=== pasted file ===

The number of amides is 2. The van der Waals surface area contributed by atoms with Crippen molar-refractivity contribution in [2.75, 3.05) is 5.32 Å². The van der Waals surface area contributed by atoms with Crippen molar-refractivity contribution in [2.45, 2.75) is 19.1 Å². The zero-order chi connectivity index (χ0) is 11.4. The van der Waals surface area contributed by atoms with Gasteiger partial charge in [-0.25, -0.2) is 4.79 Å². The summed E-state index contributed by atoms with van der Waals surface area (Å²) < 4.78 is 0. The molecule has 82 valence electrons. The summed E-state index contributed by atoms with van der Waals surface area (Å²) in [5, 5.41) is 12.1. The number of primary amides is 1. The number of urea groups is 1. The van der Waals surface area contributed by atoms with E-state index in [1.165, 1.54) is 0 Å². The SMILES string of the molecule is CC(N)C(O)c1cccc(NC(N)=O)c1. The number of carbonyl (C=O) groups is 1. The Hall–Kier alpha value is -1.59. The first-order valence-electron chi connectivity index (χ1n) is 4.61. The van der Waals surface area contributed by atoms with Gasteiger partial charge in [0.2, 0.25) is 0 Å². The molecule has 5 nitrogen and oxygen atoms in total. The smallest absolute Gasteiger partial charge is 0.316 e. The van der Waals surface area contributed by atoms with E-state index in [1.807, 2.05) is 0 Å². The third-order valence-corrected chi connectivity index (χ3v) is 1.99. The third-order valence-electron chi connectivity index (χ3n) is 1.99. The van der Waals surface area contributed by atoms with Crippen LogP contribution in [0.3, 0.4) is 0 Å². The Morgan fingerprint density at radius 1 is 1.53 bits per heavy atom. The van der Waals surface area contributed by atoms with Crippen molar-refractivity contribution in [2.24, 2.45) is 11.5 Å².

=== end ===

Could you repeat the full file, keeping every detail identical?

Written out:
The number of amides is 2. The van der Waals surface area contributed by atoms with Crippen molar-refractivity contribution in [2.75, 3.05) is 5.32 Å². The van der Waals surface area contributed by atoms with Crippen molar-refractivity contribution in [2.45, 2.75) is 19.1 Å². The zero-order chi connectivity index (χ0) is 11.4. The van der Waals surface area contributed by atoms with Gasteiger partial charge in [-0.25, -0.2) is 4.79 Å². The summed E-state index contributed by atoms with van der Waals surface area (Å²) < 4.78 is 0. The molecule has 82 valence electrons. The summed E-state index contributed by atoms with van der Waals surface area (Å²) in [5, 5.41) is 12.1. The number of primary amides is 1. The number of urea groups is 1. The van der Waals surface area contributed by atoms with E-state index in [1.165, 1.54) is 0 Å². The SMILES string of the molecule is CC(N)C(O)c1cccc(NC(N)=O)c1. The number of carbonyl (C=O) groups is 1. The Hall–Kier alpha value is -1.59. The first-order valence-electron chi connectivity index (χ1n) is 4.61. The van der Waals surface area contributed by atoms with Gasteiger partial charge in [0.2, 0.25) is 0 Å². The molecule has 5 nitrogen and oxygen atoms in total. The smallest absolute Gasteiger partial charge is 0.316 e. The van der Waals surface area contributed by atoms with E-state index in [1.807, 2.05) is 0 Å². The third-order valence-corrected chi connectivity index (χ3v) is 1.99. The third-order valence-electron chi connectivity index (χ3n) is 1.99. The van der Waals surface area contributed by atoms with Crippen LogP contribution in [0.3, 0.4) is 0 Å². The Morgan fingerprint density at radius 1 is 1.53 bits per heavy atom. The van der Waals surface area contributed by atoms with Crippen molar-refractivity contribution in [2.24, 2.45) is 11.5 Å².